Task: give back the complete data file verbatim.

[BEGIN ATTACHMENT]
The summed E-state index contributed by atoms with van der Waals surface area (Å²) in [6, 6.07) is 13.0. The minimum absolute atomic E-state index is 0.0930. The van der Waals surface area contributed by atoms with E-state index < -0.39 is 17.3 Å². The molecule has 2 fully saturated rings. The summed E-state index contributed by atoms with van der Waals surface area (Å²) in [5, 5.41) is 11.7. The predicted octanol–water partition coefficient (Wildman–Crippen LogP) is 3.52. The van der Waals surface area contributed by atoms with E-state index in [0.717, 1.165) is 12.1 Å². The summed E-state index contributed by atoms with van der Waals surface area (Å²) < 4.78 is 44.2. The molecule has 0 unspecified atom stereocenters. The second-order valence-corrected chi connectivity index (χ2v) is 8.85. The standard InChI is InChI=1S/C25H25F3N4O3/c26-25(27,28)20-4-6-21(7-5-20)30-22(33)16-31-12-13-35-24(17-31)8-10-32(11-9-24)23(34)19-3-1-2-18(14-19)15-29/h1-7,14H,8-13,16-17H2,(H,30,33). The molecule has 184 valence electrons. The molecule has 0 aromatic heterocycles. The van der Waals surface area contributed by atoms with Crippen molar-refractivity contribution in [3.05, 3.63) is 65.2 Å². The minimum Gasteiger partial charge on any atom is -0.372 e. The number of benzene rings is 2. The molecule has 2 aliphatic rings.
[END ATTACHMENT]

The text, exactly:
The summed E-state index contributed by atoms with van der Waals surface area (Å²) in [6, 6.07) is 13.0. The minimum absolute atomic E-state index is 0.0930. The van der Waals surface area contributed by atoms with E-state index < -0.39 is 17.3 Å². The molecule has 2 fully saturated rings. The summed E-state index contributed by atoms with van der Waals surface area (Å²) in [5, 5.41) is 11.7. The predicted octanol–water partition coefficient (Wildman–Crippen LogP) is 3.52. The van der Waals surface area contributed by atoms with E-state index in [0.717, 1.165) is 12.1 Å². The summed E-state index contributed by atoms with van der Waals surface area (Å²) < 4.78 is 44.2. The molecule has 0 unspecified atom stereocenters. The second-order valence-corrected chi connectivity index (χ2v) is 8.85. The standard InChI is InChI=1S/C25H25F3N4O3/c26-25(27,28)20-4-6-21(7-5-20)30-22(33)16-31-12-13-35-24(17-31)8-10-32(11-9-24)23(34)19-3-1-2-18(14-19)15-29/h1-7,14H,8-13,16-17H2,(H,30,33). The molecule has 184 valence electrons. The molecule has 0 aromatic heterocycles. The van der Waals surface area contributed by atoms with Crippen molar-refractivity contribution in [3.05, 3.63) is 65.2 Å². The minimum Gasteiger partial charge on any atom is -0.372 e. The number of benzene rings is 2. The molecule has 2 aliphatic rings.